The article — about pet safety in vehicles — doesn’t mention not letting your pet drive the car, but that should probably go without saying.

The article — about pet safety in vehicles — doesn’t mention not letting your pet drive the car, but that should probably go without saying.

Let your pets be backseat drivers, for their safety and yours

Only half of all pet guardians own a device to keep their pets safe in vehicles.

According to a recent survey of ICBC’s customers, 40 per cent of pet guardians plan to bring their pet on a road trip this summer. With only half of guardians saying they own a vehicle restraint or safety device for their pet, ICBC and the BC SPCA are urging drivers to drive smart and consider the safety of their pets when riding in a vehicle.

Of all pet guardians surveyed, only half (52 per cent) own a safety device, with cat guardians (85 per cent) more likely to own one over dog guardians (45 per cent). Cat guardians were also more likely to be consistent with its use: 87 per cent said they “always” use a restraint, versus dog guardians at 55 per cent. The reasons given for those that never or rarely used a restraint include that their pet is calm, that it’s safe for a pet to be loose, and that the trip is short.

ICBC and the BC SPCA recommend always using some form of safety restraint whenever travelling with a pet, even for mild-mannered pets or when running a quick errand around town. In the event of a crash, a loose animal can fly forward in your vehicle, causing further injury to themselves and to others in the vehicle. Pet harnesses/safety belts and hard-shell crates that are secured down are sound options.

To keep this member of the family safest, pets should never sit in the front seat, but be secured in the back seat or cargo area of an SUV or van. Most pet guardians reported that their pet rode in the back seat (50 per cent), while 18 per cent said their pet rode in the front seat, and 16 per cent rode in the cargo area.

Guardians should also take steps to prevent their pet from becoming a distraction to drivers. Distraction is the second-leading contributing cause of fatal crashes in B.C., killing 78 people a year.

While three-quarters of respondents agreed that playing with a pet while driving is distracting, some pet guardians admitted to the following actions while driving:

• Used arms to restrain pet’s movements when putting on the brakes (14 per cent)

• Used arms to keep pet from climbing from the back seat to the front seat (13 per cent)

• Reached into the back seat to interact with pet (12 per cent)

• Allowed pet to sit on their lap, or held pet while driving (five per cent)

• Gave food to pet while driving (five per cent)

• Played with pet (two per cent)

• Took photo of pet (one per cent)

“Many drivers consider a pet as part of their family,” says Lorie Chortyk, general manager of community relations for the BC SPCA. “And as with any loved one that rides in your vehicle, we hope drivers will take steps to keep their dog or cat seated, secure, and safe during every drive.”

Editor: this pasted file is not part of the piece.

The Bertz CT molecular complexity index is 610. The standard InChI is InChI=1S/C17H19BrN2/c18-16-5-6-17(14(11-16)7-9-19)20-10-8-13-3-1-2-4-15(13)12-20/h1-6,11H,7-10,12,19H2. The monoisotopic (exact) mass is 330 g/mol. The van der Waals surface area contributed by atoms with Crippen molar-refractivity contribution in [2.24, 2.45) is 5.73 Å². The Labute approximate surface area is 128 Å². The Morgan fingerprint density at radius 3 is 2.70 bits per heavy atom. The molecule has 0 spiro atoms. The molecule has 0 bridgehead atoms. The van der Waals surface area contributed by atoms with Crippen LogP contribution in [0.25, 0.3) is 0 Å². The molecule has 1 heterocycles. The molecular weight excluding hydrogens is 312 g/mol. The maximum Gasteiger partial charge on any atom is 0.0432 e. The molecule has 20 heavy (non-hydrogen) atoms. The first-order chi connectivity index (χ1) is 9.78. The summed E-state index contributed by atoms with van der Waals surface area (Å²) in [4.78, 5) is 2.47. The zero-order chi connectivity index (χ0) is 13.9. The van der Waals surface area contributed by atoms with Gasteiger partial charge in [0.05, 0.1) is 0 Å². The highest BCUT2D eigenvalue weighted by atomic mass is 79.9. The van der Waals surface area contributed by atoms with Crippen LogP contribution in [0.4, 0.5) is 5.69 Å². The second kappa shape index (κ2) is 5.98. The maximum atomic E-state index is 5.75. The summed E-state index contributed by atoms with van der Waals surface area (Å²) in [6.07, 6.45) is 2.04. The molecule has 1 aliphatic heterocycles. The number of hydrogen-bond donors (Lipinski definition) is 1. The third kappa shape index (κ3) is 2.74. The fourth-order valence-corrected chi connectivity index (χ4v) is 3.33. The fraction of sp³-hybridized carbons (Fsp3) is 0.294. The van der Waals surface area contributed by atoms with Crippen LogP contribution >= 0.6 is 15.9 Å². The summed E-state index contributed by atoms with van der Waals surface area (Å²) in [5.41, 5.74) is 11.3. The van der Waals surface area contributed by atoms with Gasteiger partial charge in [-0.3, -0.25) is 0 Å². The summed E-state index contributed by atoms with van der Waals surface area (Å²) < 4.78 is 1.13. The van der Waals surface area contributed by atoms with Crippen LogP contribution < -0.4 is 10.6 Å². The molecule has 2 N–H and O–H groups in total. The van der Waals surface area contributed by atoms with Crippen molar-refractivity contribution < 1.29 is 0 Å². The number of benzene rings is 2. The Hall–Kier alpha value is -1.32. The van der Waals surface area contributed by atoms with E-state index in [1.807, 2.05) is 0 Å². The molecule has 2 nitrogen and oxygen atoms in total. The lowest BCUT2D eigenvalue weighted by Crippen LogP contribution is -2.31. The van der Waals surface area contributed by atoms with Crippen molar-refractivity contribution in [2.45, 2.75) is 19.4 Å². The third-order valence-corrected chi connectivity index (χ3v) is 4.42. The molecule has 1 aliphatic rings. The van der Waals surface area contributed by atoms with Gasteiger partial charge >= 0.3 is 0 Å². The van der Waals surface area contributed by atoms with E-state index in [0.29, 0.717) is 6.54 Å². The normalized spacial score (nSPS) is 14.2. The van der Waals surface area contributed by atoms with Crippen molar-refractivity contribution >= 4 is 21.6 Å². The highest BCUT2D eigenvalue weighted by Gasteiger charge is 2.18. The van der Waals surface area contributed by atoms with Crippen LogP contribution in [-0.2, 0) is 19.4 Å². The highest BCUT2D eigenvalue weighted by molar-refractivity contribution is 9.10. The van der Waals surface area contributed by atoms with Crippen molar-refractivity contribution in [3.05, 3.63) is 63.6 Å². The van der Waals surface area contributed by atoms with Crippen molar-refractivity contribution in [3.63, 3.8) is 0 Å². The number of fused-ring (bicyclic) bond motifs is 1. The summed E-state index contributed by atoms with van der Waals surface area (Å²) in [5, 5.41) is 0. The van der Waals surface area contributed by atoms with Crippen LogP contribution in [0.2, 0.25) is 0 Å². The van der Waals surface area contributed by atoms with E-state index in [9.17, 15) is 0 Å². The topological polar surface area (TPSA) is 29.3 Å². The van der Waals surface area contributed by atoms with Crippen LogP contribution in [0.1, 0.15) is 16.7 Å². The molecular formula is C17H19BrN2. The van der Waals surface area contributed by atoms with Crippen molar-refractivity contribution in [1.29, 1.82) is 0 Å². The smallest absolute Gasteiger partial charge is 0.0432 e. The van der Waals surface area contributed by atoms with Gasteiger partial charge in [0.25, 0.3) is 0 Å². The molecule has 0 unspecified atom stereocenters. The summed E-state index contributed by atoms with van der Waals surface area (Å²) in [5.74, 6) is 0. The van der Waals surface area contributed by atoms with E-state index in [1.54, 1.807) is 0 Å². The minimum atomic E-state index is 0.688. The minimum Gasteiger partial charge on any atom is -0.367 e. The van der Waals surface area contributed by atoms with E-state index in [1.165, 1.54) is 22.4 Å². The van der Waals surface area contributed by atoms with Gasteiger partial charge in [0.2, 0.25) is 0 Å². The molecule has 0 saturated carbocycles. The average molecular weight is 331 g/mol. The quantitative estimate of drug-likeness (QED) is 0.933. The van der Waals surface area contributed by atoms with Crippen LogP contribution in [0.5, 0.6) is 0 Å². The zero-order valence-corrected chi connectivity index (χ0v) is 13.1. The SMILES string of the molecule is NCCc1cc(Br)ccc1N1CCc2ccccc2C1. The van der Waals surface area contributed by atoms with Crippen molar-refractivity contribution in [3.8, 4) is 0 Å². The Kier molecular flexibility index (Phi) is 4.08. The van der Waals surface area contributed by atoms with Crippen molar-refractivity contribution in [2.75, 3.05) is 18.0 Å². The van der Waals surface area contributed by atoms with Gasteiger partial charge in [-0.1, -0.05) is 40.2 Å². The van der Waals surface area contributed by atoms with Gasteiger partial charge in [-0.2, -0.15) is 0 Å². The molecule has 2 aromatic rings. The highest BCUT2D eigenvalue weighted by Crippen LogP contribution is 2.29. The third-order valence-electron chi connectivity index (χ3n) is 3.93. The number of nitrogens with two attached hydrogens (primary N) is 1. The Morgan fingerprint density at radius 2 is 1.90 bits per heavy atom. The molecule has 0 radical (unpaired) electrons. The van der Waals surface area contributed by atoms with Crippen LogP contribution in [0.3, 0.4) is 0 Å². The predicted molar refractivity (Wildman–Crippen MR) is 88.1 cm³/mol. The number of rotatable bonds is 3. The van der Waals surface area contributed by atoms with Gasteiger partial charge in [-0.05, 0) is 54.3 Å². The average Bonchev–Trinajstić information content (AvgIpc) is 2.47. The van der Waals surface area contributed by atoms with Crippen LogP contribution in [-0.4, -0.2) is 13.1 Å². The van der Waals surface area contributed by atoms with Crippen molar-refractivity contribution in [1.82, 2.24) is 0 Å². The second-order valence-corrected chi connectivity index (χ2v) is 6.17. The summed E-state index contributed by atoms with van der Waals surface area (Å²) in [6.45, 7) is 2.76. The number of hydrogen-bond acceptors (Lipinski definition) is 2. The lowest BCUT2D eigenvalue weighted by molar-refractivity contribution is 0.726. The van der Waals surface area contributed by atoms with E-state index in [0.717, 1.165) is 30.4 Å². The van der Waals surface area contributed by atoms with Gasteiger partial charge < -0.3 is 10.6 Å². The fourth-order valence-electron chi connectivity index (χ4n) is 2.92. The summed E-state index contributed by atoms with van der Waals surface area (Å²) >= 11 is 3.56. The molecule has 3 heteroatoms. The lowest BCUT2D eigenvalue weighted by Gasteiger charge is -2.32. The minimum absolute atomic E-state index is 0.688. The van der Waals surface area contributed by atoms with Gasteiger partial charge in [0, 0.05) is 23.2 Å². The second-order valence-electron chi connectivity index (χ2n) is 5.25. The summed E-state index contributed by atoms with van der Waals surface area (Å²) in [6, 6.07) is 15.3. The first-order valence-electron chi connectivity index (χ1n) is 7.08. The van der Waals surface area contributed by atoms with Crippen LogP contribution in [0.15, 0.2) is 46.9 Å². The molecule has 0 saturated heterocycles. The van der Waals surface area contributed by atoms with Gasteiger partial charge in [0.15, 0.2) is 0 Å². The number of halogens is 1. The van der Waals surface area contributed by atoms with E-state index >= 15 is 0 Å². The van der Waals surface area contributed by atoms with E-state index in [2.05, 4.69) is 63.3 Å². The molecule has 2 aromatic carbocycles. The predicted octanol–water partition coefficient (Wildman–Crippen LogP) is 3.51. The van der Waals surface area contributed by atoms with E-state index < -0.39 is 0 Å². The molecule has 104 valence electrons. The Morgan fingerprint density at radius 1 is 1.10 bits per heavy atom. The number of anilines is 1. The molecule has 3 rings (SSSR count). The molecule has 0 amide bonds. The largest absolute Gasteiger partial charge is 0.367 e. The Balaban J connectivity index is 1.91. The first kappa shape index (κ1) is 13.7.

There are several Drive Smart tips for pet guardians:

Tip #1: Use a safety device to protect your pet. In the event of a crash, loose animals can become a projectile, injuring themselves and others in the vehicle. Animals can also pose a safety risk for first responders, as a disoriented and injured animal may try to attack an attendant or even cause another crash by running into traffic.

Tip #2: Let your dog be the backseat driver. Pets are safest when secured in the back seat or cargo area. ICBC discourages children under 12 from sitting in the front seat of a vehicle, and the same safety risks of a deployed air bag can have devastating consequences for animals as well.

Tip #3: Prevent pet distraction by packing the essentials. Keep pets content by bringing food, water, dishes, bedding, and toys. For road trips, it’s best to stock your vehicle with a pet first-aid kit. And plan for a pit stop every few hours: it’s good for drivers and pets alike to stretch and get fresh air.

Tip #4: Keep pets inside the vehicle while driving. While it’s tempting to let your dog hang his head out the window for the breeze, this can lead to eye injuries due to weather, heavy wind, flying debris, or objects coming close to your vehicle. Disable your power windows to prevent your dog from accidentally opening a window, causing it to escape or having the window close on its neck.

Tip #5: Do not drive with your pet on your lap. This can prevent you from having full control of your vehicle. Your pet could also be seriously injured or killed by a deployed airbag in the event of a crash. Drivers can be ticketed for driving “without due care and attention”, with a fine of $368 and six penalty points, which comes with a fine of $300.

Tip #6: Secure your pet if travelling in the back of a pick-up truck. It is illegal and dangerous to travel with an unsecured pet in the exterior of a truck. If you must transport your pet in the back of a truck, the safest method is in a secured crate in the centre of your truck box. Learn more on the BC SPCA’s website at http://bit.ly/2lwCMCV.

Tip #7: If you’re not in the car, your dog shouldn’t be either. Vehicles can quickly heat up in summer weather, and can endanger your pet’s health. Even a car parked in the shade with the windows cracked open can get hot enough to cause heatstroke or the death of an animal.

Visit the BC SPCA’s website or ICBC’s pet travel page at http://bit.ly/2MTU9tV for more safety tips.



editorial@accjournal.ca

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